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No Shit, Sherlock
Signing Deshaun Watson was a grotesque moral compromise. It backfiring in football terms was predictable, too
Content warning: sexual violence
When the Cleveland Browns traded for Deshaun Watson a few months ago, criticisms of the move focused almost exclusively on Watson as a person, not a player. There were more important issues to consider than football: Watson has been accused of inappropriate sexual behavior (up to and including to outright assault) by at least 30 different women. There’s no way for a fan who cares about sexual violence to feel good about their favorite team making a serial sex offender the face of the franchise, as Watson now is for the Browns thanks to both the visibility of the quarterback position and the $230 million contract extension they gave him. Nor is there solace in the team brass’ transparently disingenuous word-salad about Watson taking accountability for his actions, which was blatantly undermined by his repeatedly denying them. Thinking about the football implications of the despicable ethical compromise seemed gross, and viewing moral issues through the lens of sports (even if you’re rooting against unethical behavior) ultimately feels small and insignificant.
The Browns were counting on the focus shifting to actual football once the season started. In this sense, they have gotten what they wanted. Most of the media and many fans (or at least those who have not renounced the team after the Watson trade) seem more concerned with Cleveland’s disappointing 2-3 record than the organization’s sense of ethics. Analysts and broadcasters talk more about the on-field impact of the 11-game suspension Watson is serving than why he was punished. The embattled quarterback was permitted back at the practice facility this week, putting him on track to suit up under center next month. This is more or less exactly what the team was hoping for in terms of normalizing Watson’s presence on the roster.
But the Browns’ desire to judge the Watson move solely on its impact in the standings isn’t a flattering to them, either. Even ignoring the despicable ethics the franchise has displayed, and analyzing the situation in purely football terms, the trade looks like a colossal mistake — in precisely the way that the front office should have predicted.
The narrative surrounding the Browns at the start of the offseason was clear, if less inevitable than it seemed. They had a strong homegrown skill-position core in Nick Chubb, Myles Garrett, and Denzel Ward. They retained veteran playmakers Anthony Walker and Kareem Hunt, and eventually added Amari Cooper and brought back Jadeveon Clowney. With salary-cap crunches on the horizon and the unpredictable but inevitable specter of age looming over the young stars, this looked like the best chance Cleveland would have to win a championship for some time. The only thing missing was a quarterback. The organization had made it very clear that they didn’t think incumbent signal-caller Baker Mayfield was capable of leading the team on a deep playoff run, so it was imperative to find someone who could. The cost to acquire Watson from the Houston Texans was steep — six draft picks, including three years’ worth of first round selections, plus $230 million in guaranteed salary — but if a great signal-caller were all this team needed to win a Super Bowl, it would be worth it.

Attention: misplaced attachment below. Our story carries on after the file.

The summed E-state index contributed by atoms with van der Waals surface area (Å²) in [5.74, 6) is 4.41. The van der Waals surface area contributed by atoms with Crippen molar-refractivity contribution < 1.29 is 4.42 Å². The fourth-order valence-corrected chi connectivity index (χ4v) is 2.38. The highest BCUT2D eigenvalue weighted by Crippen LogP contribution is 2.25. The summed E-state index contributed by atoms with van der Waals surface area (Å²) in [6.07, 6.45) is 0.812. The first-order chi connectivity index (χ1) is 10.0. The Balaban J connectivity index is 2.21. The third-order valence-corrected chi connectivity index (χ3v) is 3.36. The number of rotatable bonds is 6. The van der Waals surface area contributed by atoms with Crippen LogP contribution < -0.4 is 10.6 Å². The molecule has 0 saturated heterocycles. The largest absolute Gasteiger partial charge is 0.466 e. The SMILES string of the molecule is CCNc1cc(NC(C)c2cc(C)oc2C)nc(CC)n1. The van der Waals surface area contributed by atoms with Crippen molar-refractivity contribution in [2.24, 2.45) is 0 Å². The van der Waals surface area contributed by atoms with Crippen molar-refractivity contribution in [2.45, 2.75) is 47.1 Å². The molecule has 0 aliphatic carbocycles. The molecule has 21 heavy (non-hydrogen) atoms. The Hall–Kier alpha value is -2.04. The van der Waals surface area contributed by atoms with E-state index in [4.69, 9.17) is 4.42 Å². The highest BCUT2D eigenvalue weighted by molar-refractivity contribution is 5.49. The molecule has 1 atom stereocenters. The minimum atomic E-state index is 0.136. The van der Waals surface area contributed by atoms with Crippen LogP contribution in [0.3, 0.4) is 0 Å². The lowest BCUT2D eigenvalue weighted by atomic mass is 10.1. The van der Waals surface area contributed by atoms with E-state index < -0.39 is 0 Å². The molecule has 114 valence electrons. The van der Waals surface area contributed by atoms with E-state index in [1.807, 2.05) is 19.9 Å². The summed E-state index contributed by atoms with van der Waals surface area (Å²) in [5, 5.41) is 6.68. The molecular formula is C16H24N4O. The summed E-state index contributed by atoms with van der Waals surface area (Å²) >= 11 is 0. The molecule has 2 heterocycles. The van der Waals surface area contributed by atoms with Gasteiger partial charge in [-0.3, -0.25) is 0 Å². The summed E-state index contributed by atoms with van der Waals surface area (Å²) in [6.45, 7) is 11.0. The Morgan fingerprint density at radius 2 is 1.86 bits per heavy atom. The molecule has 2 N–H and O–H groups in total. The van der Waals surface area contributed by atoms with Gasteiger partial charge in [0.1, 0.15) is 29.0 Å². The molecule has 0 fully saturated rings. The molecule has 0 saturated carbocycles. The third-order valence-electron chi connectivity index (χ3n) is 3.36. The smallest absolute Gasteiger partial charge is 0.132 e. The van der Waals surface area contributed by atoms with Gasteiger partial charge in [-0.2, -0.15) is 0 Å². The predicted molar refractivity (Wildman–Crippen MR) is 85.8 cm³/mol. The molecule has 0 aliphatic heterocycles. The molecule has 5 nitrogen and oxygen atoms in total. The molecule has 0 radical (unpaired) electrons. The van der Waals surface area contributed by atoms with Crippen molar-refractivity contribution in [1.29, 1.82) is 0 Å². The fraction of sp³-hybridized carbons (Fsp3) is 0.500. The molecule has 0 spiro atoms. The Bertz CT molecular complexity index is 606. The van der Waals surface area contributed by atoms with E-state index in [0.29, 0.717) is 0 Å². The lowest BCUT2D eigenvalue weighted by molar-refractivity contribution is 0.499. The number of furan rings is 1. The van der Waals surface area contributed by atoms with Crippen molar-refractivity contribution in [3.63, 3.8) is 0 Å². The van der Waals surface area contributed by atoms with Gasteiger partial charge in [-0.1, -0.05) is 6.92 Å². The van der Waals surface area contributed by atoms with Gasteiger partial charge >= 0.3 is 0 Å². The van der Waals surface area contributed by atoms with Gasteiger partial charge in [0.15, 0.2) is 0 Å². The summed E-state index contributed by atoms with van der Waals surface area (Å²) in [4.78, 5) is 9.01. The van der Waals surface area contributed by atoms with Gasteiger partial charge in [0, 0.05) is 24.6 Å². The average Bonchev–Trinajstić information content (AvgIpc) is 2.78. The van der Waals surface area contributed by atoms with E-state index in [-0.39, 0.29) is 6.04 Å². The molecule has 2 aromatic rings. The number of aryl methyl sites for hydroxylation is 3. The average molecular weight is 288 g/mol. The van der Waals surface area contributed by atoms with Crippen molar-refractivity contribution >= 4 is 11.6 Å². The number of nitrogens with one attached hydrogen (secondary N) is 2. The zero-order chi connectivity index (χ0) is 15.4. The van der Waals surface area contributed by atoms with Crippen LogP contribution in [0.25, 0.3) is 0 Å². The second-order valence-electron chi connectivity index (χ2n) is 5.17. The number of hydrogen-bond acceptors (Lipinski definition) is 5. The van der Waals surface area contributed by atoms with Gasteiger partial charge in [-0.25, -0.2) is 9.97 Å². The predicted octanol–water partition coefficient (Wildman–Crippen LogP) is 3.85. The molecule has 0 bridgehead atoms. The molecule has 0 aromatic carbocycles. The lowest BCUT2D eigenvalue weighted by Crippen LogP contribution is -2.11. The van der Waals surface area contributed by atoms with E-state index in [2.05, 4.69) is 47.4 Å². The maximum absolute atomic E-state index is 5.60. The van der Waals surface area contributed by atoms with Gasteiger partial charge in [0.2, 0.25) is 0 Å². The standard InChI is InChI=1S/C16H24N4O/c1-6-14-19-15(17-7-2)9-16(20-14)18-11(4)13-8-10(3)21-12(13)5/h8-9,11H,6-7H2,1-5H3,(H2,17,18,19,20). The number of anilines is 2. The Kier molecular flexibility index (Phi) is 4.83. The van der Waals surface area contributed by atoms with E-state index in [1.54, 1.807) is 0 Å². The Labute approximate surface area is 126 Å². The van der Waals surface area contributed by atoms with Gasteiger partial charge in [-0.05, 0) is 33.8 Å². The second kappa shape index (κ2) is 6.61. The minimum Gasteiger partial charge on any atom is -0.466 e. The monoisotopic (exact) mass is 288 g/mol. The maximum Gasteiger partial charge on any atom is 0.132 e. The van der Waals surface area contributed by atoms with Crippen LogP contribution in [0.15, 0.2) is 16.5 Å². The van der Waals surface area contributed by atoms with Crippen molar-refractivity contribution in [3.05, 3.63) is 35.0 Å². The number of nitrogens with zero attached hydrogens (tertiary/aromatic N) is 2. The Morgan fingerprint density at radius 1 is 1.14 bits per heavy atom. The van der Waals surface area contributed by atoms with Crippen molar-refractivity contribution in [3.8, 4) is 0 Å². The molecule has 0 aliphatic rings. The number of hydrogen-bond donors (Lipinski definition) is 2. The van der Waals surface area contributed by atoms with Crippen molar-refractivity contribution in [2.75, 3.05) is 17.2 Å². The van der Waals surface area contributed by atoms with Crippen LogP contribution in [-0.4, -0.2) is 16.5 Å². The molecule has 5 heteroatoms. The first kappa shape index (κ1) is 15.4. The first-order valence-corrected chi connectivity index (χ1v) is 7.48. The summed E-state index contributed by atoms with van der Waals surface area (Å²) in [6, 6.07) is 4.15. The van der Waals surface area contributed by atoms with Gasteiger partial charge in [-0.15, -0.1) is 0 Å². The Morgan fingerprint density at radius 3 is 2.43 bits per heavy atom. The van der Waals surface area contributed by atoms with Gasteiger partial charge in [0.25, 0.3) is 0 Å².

The problem with this plan (besides rehabilitating the image of an unrepentant sex offender, a caveat that you may be tired of reading but that should not be taken for granted) is that Watson is serving a suspension for nearly two-thirds of the season. In his stead Cleveland has started second-stringer Jacoby Brissett, whose limitations as a quarterback have led Kevin Stefanski to largely eschew the passing game. While Chubb and Hunt comprise arguably the best running-back tandem in the league, leaning on them to move the ball downfield in lieu of the quarterback’s arm puts them at a disadvantage in the pass-heavy modern NFL. Brissett has actually outperformed expectations so far, and the defense is the bigger reason why the Browns are 2-3, but the more-conservative play-calling makes it hard to answer all the points the secondary gives up.